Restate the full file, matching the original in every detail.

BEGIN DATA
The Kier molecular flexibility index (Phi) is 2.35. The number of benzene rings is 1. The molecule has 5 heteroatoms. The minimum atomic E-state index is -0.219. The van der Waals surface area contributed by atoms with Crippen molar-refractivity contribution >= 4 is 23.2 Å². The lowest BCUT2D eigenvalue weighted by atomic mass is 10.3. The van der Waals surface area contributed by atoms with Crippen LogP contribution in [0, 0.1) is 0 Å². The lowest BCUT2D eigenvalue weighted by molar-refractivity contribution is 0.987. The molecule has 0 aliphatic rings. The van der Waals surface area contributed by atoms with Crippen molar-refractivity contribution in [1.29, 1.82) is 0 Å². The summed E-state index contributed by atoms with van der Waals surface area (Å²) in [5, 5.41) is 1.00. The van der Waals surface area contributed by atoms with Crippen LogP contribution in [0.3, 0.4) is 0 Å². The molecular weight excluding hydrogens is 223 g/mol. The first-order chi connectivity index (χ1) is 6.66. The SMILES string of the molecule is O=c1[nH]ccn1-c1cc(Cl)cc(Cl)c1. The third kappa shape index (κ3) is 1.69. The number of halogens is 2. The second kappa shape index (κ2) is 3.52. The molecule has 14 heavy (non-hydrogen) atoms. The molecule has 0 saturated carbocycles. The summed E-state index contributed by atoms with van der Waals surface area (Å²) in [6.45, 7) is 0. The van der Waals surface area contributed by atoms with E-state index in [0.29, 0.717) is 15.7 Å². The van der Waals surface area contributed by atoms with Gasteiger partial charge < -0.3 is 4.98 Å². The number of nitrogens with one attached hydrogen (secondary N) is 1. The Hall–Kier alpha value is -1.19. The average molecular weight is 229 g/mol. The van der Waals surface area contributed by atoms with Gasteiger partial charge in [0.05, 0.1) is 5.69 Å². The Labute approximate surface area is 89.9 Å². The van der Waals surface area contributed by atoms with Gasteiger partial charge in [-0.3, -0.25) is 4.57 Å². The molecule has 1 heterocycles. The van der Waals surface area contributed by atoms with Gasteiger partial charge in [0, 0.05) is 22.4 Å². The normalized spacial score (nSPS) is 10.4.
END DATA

The Kier molecular flexibility index (Phi) is 2.35. The number of benzene rings is 1. The molecule has 5 heteroatoms. The minimum atomic E-state index is -0.219. The van der Waals surface area contributed by atoms with Crippen molar-refractivity contribution >= 4 is 23.2 Å². The lowest BCUT2D eigenvalue weighted by atomic mass is 10.3. The van der Waals surface area contributed by atoms with Crippen LogP contribution in [0, 0.1) is 0 Å². The lowest BCUT2D eigenvalue weighted by molar-refractivity contribution is 0.987. The molecule has 0 aliphatic rings. The van der Waals surface area contributed by atoms with Crippen molar-refractivity contribution in [1.29, 1.82) is 0 Å². The summed E-state index contributed by atoms with van der Waals surface area (Å²) in [5, 5.41) is 1.00. The van der Waals surface area contributed by atoms with Crippen LogP contribution in [0.3, 0.4) is 0 Å². The molecular weight excluding hydrogens is 223 g/mol. The first-order chi connectivity index (χ1) is 6.66. The SMILES string of the molecule is O=c1[nH]ccn1-c1cc(Cl)cc(Cl)c1. The third kappa shape index (κ3) is 1.69. The number of halogens is 2. The second kappa shape index (κ2) is 3.52. The molecule has 14 heavy (non-hydrogen) atoms. The molecule has 0 saturated carbocycles. The summed E-state index contributed by atoms with van der Waals surface area (Å²) in [6.45, 7) is 0. The van der Waals surface area contributed by atoms with E-state index in [0.29, 0.717) is 15.7 Å². The van der Waals surface area contributed by atoms with Gasteiger partial charge < -0.3 is 4.98 Å². The number of nitrogens with one attached hydrogen (secondary N) is 1. The Hall–Kier alpha value is -1.19. The average molecular weight is 229 g/mol. The van der Waals surface area contributed by atoms with Gasteiger partial charge in [0.05, 0.1) is 5.69 Å². The Labute approximate surface area is 89.9 Å². The van der Waals surface area contributed by atoms with Gasteiger partial charge in [-0.3, -0.25) is 4.57 Å². The molecule has 1 heterocycles. The van der Waals surface area contributed by atoms with Gasteiger partial charge in [0, 0.05) is 22.4 Å². The normalized spacial score (nSPS) is 10.4.